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Insights and Trends

Rising Readmission Penalties Expected in 2024: What Rehab Hospitals Can Do to Reduce its Impact

The Centers for Medicare and Medicaid Services (CMS) reported 2023 to be the lowest number of readmission penalties in nearly 10 years by the Hospital Readmissions Reduction Program (HRRP). However, this trend is expected to reverse for fiscal year (FY) 2024.1

If hospitals are not prepared, patient experience and outcomes, as well as hospital financial performance, could be negatively impacted.

What is the Hospital Readmissions Reduction Program?

The HRRP is a Medicare value-based purchasing program that encourages hospitals to improve communication and care coordination to better engage patients in discharge plans – all in an effort to reduce avoidable readmissions.2 It is one of three mandatory pay-for-performance (P4P) programs that the Affordable Care Act introduced and is managed by CMS.

The HRRP measures readmissions as:

      • Unplanned readmissions that happen within 30 days of discharge from the initial admission.
      • Patients who are readmitted to the same hospital, or another applicable acute care hospital, no matter the principal diagnosis (the measures exclude some planned readmissions).

The program penalizes hospitals up to 3% of their inpatient Medicare revenue for having worse-than-average readmissions rates for the following conditions:3

      1. Cardiac:
          1. Acute Myocardial Infarction (AMI)
          2. Heart Failure (HF)
          3. Coronary Artery Bypass Graft (CABG) Surgery
      2. Pulmonary:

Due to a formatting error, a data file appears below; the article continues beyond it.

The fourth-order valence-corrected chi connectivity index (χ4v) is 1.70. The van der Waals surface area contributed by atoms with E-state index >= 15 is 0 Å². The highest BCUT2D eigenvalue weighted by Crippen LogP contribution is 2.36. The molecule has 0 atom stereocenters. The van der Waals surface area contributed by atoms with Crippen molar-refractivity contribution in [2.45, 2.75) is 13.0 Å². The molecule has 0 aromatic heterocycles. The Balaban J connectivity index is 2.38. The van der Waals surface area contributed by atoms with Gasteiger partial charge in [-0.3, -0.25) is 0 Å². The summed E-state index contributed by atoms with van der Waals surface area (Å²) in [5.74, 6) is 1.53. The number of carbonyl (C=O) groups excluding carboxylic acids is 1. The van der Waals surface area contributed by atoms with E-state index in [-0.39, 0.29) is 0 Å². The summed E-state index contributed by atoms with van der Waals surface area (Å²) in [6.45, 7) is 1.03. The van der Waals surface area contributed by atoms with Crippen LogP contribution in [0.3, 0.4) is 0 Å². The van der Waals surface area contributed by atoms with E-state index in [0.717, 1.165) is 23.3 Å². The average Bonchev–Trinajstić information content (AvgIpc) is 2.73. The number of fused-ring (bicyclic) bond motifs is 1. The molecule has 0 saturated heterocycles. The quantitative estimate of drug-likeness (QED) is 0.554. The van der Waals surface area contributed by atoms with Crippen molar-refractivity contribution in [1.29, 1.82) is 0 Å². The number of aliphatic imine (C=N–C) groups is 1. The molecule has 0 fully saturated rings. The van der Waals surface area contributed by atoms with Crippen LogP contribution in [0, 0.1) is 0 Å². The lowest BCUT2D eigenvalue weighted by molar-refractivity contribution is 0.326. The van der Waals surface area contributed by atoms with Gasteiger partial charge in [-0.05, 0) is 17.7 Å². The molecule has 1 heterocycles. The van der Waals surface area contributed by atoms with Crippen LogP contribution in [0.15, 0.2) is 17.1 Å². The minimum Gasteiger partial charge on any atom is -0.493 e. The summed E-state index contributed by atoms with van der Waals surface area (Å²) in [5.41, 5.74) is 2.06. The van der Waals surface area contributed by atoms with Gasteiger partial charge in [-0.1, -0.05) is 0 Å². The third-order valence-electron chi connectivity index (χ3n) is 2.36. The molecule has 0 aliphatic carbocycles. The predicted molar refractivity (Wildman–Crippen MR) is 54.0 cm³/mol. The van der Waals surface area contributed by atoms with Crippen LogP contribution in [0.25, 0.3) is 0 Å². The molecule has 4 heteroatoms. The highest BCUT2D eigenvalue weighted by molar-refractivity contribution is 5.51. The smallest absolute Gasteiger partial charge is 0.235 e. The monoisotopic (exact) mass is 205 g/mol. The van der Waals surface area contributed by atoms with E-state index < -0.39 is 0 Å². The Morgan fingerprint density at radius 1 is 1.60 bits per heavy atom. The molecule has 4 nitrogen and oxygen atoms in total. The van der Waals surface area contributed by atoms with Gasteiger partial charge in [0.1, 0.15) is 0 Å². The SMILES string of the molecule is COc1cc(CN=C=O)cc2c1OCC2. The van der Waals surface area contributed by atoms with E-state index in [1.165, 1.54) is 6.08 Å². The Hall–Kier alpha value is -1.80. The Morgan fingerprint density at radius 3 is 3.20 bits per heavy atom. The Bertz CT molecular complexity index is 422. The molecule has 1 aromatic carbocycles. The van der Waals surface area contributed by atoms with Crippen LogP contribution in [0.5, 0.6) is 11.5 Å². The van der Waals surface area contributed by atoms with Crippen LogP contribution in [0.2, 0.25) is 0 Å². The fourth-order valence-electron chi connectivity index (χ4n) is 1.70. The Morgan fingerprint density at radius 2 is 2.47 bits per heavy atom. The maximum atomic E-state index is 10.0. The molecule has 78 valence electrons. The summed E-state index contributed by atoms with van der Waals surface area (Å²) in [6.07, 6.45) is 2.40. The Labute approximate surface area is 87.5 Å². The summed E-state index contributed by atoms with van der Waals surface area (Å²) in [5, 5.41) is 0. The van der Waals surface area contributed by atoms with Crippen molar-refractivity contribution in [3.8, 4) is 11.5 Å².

1. Chronic Obstructive Pulmonary Disease (COPD)
          2. Pneumonia
      3. Orthopedic:
          1. Elective Primary Total Hip Arthroplasty (THA)
          2. Elective Primary Total Knee Arthroplasty (TKA)

Causes of increased readmission penalties

Medicare pulls readmission data from a three-year period prior to the current year it is being assigned. Penalties distributed in 2024 will be pulled from 2019-2022.

Akin Demehin, senior director for quality and patient safety policy at the American Hospital Association (AHA) reported that the higher number of readmission penalties for FY 2024 were likely the cause of hardships experienced during peak pandemic months in 2021 and 2022.1

Although hospitals were experiencing increased readmission penalties prior to 2020, this was mostly due to new measures being added to the HRRP. These new measures, coupled with fluctuating COVID-19 cases, depleted staffing numbers, and rising resource costs that have arose in recent years, have placed an even bigger burden on hospitals to combat rising readmission rates.

How rehabilitation hospitals can rebound in 2024 and beyond

CMS predicts these readmission penalties will see a steady incline year-over-year. Hospitals that are not prepared could experience substantial impacts to their bottom line, resulting in even more patient readmissions.

Key resources hospitals can prioritize to combat future readmissions:

      • Integration of innovative technology solutions to streamline clinical diagnosis, treatment and discharge protocols.
      • Employing highly trained rehabilitation talent to help ensure the right care is being delivered to the right patient at the right time in their care journey.
      • Partnering with a qualified post-acute expert to not only provide access to the above resources, but also supply the necessary guidance and knowledge to help hospitals navigate the complex healthcare landscape, especially regular CMS updates like HRRP.

Contact us to learn how Lifepoint Rehabilitation can help your hospital reduce readmissions through service line optimization.



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